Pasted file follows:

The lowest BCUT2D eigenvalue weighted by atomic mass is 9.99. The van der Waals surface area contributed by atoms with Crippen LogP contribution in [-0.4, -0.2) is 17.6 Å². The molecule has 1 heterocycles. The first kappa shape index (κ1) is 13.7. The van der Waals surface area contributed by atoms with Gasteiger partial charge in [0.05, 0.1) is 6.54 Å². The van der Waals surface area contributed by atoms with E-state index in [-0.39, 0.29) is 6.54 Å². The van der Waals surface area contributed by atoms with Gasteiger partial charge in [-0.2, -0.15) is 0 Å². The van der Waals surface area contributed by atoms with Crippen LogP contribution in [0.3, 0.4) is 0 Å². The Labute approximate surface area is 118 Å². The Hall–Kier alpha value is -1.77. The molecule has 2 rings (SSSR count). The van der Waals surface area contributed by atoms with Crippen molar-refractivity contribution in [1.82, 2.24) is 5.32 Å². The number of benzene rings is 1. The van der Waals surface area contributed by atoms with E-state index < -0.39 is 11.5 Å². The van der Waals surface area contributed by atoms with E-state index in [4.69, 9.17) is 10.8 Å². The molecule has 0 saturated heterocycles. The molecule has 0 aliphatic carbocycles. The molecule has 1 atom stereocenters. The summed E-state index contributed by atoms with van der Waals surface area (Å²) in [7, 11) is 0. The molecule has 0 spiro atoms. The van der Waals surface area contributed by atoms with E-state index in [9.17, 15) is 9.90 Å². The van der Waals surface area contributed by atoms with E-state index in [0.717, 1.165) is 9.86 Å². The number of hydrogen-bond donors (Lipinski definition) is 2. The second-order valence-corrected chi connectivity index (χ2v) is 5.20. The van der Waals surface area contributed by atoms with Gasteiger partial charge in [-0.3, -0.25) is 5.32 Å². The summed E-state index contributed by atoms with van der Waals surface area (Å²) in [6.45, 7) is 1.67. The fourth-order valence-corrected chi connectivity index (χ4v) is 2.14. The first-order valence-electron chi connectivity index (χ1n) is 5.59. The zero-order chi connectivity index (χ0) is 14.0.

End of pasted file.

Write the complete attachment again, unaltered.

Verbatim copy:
The lowest BCUT2D eigenvalue weighted by atomic mass is 9.99. The van der Waals surface area contributed by atoms with Crippen LogP contribution in [-0.4, -0.2) is 17.6 Å². The molecule has 1 heterocycles. The first kappa shape index (κ1) is 13.7. The van der Waals surface area contributed by atoms with Gasteiger partial charge in [0.05, 0.1) is 6.54 Å². The van der Waals surface area contributed by atoms with E-state index in [-0.39, 0.29) is 6.54 Å². The van der Waals surface area contributed by atoms with Gasteiger partial charge in [-0.2, -0.15) is 0 Å². The van der Waals surface area contributed by atoms with Crippen LogP contribution in [0.3, 0.4) is 0 Å². The Labute approximate surface area is 118 Å². The Hall–Kier alpha value is -1.77. The molecule has 2 rings (SSSR count). The van der Waals surface area contributed by atoms with Crippen molar-refractivity contribution in [1.82, 2.24) is 5.32 Å². The number of benzene rings is 1. The van der Waals surface area contributed by atoms with E-state index < -0.39 is 11.5 Å². The van der Waals surface area contributed by atoms with E-state index in [4.69, 9.17) is 10.8 Å². The molecule has 0 saturated heterocycles. The molecule has 0 aliphatic carbocycles. The molecule has 1 atom stereocenters. The summed E-state index contributed by atoms with van der Waals surface area (Å²) in [7, 11) is 0. The molecule has 0 spiro atoms. The van der Waals surface area contributed by atoms with E-state index in [9.17, 15) is 9.90 Å². The van der Waals surface area contributed by atoms with E-state index in [0.717, 1.165) is 9.86 Å². The number of hydrogen-bond donors (Lipinski definition) is 2. The second-order valence-corrected chi connectivity index (χ2v) is 5.20. The van der Waals surface area contributed by atoms with Gasteiger partial charge in [-0.3, -0.25) is 5.32 Å². The summed E-state index contributed by atoms with van der Waals surface area (Å²) in [6.45, 7) is 1.67. The fourth-order valence-corrected chi connectivity index (χ4v) is 2.14. The first-order valence-electron chi connectivity index (χ1n) is 5.59. The zero-order chi connectivity index (χ0) is 14.0.